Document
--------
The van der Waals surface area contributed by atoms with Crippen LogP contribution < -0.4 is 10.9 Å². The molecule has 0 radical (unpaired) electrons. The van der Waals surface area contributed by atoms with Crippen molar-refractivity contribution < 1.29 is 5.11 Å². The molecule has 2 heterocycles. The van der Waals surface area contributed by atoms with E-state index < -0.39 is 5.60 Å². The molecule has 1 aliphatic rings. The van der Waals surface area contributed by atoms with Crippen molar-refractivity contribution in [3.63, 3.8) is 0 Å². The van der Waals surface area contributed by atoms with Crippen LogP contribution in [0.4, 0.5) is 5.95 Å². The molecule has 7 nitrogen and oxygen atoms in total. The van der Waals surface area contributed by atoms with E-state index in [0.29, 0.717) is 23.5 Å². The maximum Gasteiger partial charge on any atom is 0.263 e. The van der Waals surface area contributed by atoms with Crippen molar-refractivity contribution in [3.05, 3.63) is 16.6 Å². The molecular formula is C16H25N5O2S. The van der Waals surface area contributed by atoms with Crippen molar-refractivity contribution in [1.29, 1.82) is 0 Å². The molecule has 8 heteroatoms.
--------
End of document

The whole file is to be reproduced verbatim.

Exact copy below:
The van der Waals surface area contributed by atoms with Crippen LogP contribution < -0.4 is 10.9 Å². The molecule has 0 radical (unpaired) electrons. The van der Waals surface area contributed by atoms with Crippen molar-refractivity contribution < 1.29 is 5.11 Å². The molecule has 2 heterocycles. The van der Waals surface area contributed by atoms with E-state index < -0.39 is 5.60 Å². The molecule has 1 aliphatic rings. The van der Waals surface area contributed by atoms with Crippen molar-refractivity contribution in [3.63, 3.8) is 0 Å². The van der Waals surface area contributed by atoms with Crippen LogP contribution in [0.4, 0.5) is 5.95 Å². The molecule has 7 nitrogen and oxygen atoms in total. The van der Waals surface area contributed by atoms with E-state index in [0.29, 0.717) is 23.5 Å². The maximum Gasteiger partial charge on any atom is 0.263 e. The van der Waals surface area contributed by atoms with Crippen molar-refractivity contribution in [3.05, 3.63) is 16.6 Å². The molecular formula is C16H25N5O2S. The van der Waals surface area contributed by atoms with Crippen molar-refractivity contribution in [1.29, 1.82) is 0 Å². The molecule has 8 heteroatoms.